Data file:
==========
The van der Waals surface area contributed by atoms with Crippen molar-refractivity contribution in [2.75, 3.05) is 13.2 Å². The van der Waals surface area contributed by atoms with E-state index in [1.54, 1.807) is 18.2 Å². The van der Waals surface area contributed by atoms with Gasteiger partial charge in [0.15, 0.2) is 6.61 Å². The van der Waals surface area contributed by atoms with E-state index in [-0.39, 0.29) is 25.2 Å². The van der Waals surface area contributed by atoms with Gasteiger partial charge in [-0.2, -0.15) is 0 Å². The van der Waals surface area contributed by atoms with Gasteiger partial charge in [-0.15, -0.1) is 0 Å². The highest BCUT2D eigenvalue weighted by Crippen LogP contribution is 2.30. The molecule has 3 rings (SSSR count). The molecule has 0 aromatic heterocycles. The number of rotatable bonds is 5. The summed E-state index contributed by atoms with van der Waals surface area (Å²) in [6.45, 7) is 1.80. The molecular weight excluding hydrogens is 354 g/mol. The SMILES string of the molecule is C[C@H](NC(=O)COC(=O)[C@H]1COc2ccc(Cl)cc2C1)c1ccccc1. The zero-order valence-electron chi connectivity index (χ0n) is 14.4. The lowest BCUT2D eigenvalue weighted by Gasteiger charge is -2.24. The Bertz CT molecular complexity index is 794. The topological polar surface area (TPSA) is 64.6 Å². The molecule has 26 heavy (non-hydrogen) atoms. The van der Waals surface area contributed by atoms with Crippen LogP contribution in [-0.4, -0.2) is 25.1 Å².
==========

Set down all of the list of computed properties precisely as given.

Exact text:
The van der Waals surface area contributed by atoms with Crippen molar-refractivity contribution in [2.75, 3.05) is 13.2 Å². The van der Waals surface area contributed by atoms with E-state index in [1.54, 1.807) is 18.2 Å². The van der Waals surface area contributed by atoms with Gasteiger partial charge in [0.15, 0.2) is 6.61 Å². The van der Waals surface area contributed by atoms with E-state index in [-0.39, 0.29) is 25.2 Å². The van der Waals surface area contributed by atoms with Gasteiger partial charge in [-0.2, -0.15) is 0 Å². The van der Waals surface area contributed by atoms with Gasteiger partial charge in [-0.15, -0.1) is 0 Å². The highest BCUT2D eigenvalue weighted by Crippen LogP contribution is 2.30. The molecule has 3 rings (SSSR count). The molecule has 0 aromatic heterocycles. The number of rotatable bonds is 5. The summed E-state index contributed by atoms with van der Waals surface area (Å²) in [6.45, 7) is 1.80. The molecular weight excluding hydrogens is 354 g/mol. The SMILES string of the molecule is C[C@H](NC(=O)COC(=O)[C@H]1COc2ccc(Cl)cc2C1)c1ccccc1. The zero-order valence-electron chi connectivity index (χ0n) is 14.4. The lowest BCUT2D eigenvalue weighted by Gasteiger charge is -2.24. The Bertz CT molecular complexity index is 794. The topological polar surface area (TPSA) is 64.6 Å². The molecule has 26 heavy (non-hydrogen) atoms. The van der Waals surface area contributed by atoms with Crippen LogP contribution in [-0.4, -0.2) is 25.1 Å².